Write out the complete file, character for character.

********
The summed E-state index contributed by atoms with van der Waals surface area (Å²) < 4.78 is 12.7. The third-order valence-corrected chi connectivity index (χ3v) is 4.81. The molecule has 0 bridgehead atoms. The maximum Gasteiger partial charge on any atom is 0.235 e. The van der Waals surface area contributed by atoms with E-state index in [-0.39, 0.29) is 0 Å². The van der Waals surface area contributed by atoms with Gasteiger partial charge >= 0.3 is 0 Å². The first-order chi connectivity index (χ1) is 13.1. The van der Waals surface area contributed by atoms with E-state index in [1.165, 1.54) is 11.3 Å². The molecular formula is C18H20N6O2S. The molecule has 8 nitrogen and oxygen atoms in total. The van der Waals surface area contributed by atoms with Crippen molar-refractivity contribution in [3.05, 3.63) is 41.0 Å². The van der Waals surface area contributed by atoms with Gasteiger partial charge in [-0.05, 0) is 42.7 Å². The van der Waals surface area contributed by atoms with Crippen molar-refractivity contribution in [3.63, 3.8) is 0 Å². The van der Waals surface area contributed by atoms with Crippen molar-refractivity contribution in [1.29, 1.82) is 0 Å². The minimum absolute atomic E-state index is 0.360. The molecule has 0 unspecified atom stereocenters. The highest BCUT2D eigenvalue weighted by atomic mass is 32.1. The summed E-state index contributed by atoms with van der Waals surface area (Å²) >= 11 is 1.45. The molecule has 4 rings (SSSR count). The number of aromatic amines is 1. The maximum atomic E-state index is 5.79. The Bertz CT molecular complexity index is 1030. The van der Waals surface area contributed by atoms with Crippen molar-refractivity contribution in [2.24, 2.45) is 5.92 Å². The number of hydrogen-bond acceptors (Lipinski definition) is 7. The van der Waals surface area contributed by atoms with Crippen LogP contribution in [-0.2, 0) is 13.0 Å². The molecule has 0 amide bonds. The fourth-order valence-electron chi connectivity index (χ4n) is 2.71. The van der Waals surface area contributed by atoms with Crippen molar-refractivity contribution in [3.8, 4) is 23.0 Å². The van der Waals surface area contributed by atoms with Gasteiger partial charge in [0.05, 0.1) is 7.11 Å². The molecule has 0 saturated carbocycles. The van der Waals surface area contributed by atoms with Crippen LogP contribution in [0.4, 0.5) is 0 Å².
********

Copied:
The summed E-state index contributed by atoms with van der Waals surface area (Å²) < 4.78 is 12.7. The third-order valence-corrected chi connectivity index (χ3v) is 4.81. The molecule has 0 bridgehead atoms. The maximum Gasteiger partial charge on any atom is 0.235 e. The van der Waals surface area contributed by atoms with E-state index in [-0.39, 0.29) is 0 Å². The van der Waals surface area contributed by atoms with Gasteiger partial charge >= 0.3 is 0 Å². The first-order chi connectivity index (χ1) is 13.1. The van der Waals surface area contributed by atoms with E-state index in [1.165, 1.54) is 11.3 Å². The molecular formula is C18H20N6O2S. The molecule has 8 nitrogen and oxygen atoms in total. The van der Waals surface area contributed by atoms with Crippen molar-refractivity contribution in [3.05, 3.63) is 41.0 Å². The van der Waals surface area contributed by atoms with Gasteiger partial charge in [-0.05, 0) is 42.7 Å². The van der Waals surface area contributed by atoms with Crippen molar-refractivity contribution in [3.63, 3.8) is 0 Å². The van der Waals surface area contributed by atoms with Crippen molar-refractivity contribution in [1.29, 1.82) is 0 Å². The minimum absolute atomic E-state index is 0.360. The molecule has 0 unspecified atom stereocenters. The highest BCUT2D eigenvalue weighted by atomic mass is 32.1. The summed E-state index contributed by atoms with van der Waals surface area (Å²) >= 11 is 1.45. The molecule has 4 rings (SSSR count). The number of aromatic amines is 1. The maximum atomic E-state index is 5.79. The Bertz CT molecular complexity index is 1030. The van der Waals surface area contributed by atoms with Crippen molar-refractivity contribution in [2.24, 2.45) is 5.92 Å². The number of hydrogen-bond acceptors (Lipinski definition) is 7. The van der Waals surface area contributed by atoms with Crippen LogP contribution in [-0.2, 0) is 13.0 Å². The molecule has 0 amide bonds. The fourth-order valence-electron chi connectivity index (χ4n) is 2.71. The van der Waals surface area contributed by atoms with Crippen molar-refractivity contribution in [3.8, 4) is 23.0 Å². The van der Waals surface area contributed by atoms with Gasteiger partial charge in [0.05, 0.1) is 7.11 Å². The molecule has 0 saturated carbocycles. The van der Waals surface area contributed by atoms with Crippen LogP contribution in [0.4, 0.5) is 0 Å².